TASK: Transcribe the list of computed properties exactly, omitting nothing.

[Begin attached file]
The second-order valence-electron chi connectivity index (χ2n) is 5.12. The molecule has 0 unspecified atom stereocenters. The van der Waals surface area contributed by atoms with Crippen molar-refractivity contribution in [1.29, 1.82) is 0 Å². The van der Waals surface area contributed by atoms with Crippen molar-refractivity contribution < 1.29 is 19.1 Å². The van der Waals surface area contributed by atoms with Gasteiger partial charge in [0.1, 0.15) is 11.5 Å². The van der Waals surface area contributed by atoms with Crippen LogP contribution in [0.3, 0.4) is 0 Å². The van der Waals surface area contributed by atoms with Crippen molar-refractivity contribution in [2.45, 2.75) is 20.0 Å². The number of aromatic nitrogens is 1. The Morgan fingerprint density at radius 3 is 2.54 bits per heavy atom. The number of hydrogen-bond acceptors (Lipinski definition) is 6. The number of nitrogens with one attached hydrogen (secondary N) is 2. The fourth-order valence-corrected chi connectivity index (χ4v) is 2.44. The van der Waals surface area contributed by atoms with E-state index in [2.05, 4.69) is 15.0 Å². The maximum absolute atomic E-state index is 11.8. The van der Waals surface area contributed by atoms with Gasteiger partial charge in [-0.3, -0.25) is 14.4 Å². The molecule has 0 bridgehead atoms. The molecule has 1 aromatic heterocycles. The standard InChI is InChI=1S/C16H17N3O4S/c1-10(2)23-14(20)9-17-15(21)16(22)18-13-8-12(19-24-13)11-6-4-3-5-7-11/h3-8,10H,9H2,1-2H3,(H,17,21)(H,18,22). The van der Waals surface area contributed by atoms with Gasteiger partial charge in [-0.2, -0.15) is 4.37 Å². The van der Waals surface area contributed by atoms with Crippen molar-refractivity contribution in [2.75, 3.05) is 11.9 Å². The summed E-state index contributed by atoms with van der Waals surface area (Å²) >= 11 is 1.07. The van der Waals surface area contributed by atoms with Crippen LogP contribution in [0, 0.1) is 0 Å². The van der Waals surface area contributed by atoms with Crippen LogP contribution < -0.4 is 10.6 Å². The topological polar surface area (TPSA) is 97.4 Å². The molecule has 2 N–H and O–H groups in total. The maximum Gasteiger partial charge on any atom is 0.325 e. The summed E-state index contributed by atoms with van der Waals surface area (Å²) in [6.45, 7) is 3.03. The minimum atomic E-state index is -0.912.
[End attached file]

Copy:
The second-order valence-electron chi connectivity index (χ2n) is 5.12. The molecule has 0 unspecified atom stereocenters. The van der Waals surface area contributed by atoms with Crippen molar-refractivity contribution in [1.29, 1.82) is 0 Å². The van der Waals surface area contributed by atoms with Crippen molar-refractivity contribution < 1.29 is 19.1 Å². The van der Waals surface area contributed by atoms with Gasteiger partial charge in [0.1, 0.15) is 11.5 Å². The van der Waals surface area contributed by atoms with Crippen LogP contribution in [0.3, 0.4) is 0 Å². The van der Waals surface area contributed by atoms with Crippen molar-refractivity contribution in [2.45, 2.75) is 20.0 Å². The number of aromatic nitrogens is 1. The Morgan fingerprint density at radius 3 is 2.54 bits per heavy atom. The number of hydrogen-bond acceptors (Lipinski definition) is 6. The number of nitrogens with one attached hydrogen (secondary N) is 2. The fourth-order valence-corrected chi connectivity index (χ4v) is 2.44. The van der Waals surface area contributed by atoms with E-state index in [2.05, 4.69) is 15.0 Å². The maximum absolute atomic E-state index is 11.8. The van der Waals surface area contributed by atoms with Gasteiger partial charge in [-0.3, -0.25) is 14.4 Å². The molecule has 0 bridgehead atoms. The molecule has 1 aromatic heterocycles. The standard InChI is InChI=1S/C16H17N3O4S/c1-10(2)23-14(20)9-17-15(21)16(22)18-13-8-12(19-24-13)11-6-4-3-5-7-11/h3-8,10H,9H2,1-2H3,(H,17,21)(H,18,22). The van der Waals surface area contributed by atoms with Gasteiger partial charge in [-0.2, -0.15) is 4.37 Å². The van der Waals surface area contributed by atoms with Crippen molar-refractivity contribution in [2.75, 3.05) is 11.9 Å². The summed E-state index contributed by atoms with van der Waals surface area (Å²) >= 11 is 1.07. The van der Waals surface area contributed by atoms with Crippen LogP contribution in [0, 0.1) is 0 Å². The van der Waals surface area contributed by atoms with Crippen LogP contribution < -0.4 is 10.6 Å². The topological polar surface area (TPSA) is 97.4 Å². The molecule has 2 N–H and O–H groups in total. The maximum Gasteiger partial charge on any atom is 0.325 e. The summed E-state index contributed by atoms with van der Waals surface area (Å²) in [6.45, 7) is 3.03. The minimum atomic E-state index is -0.912.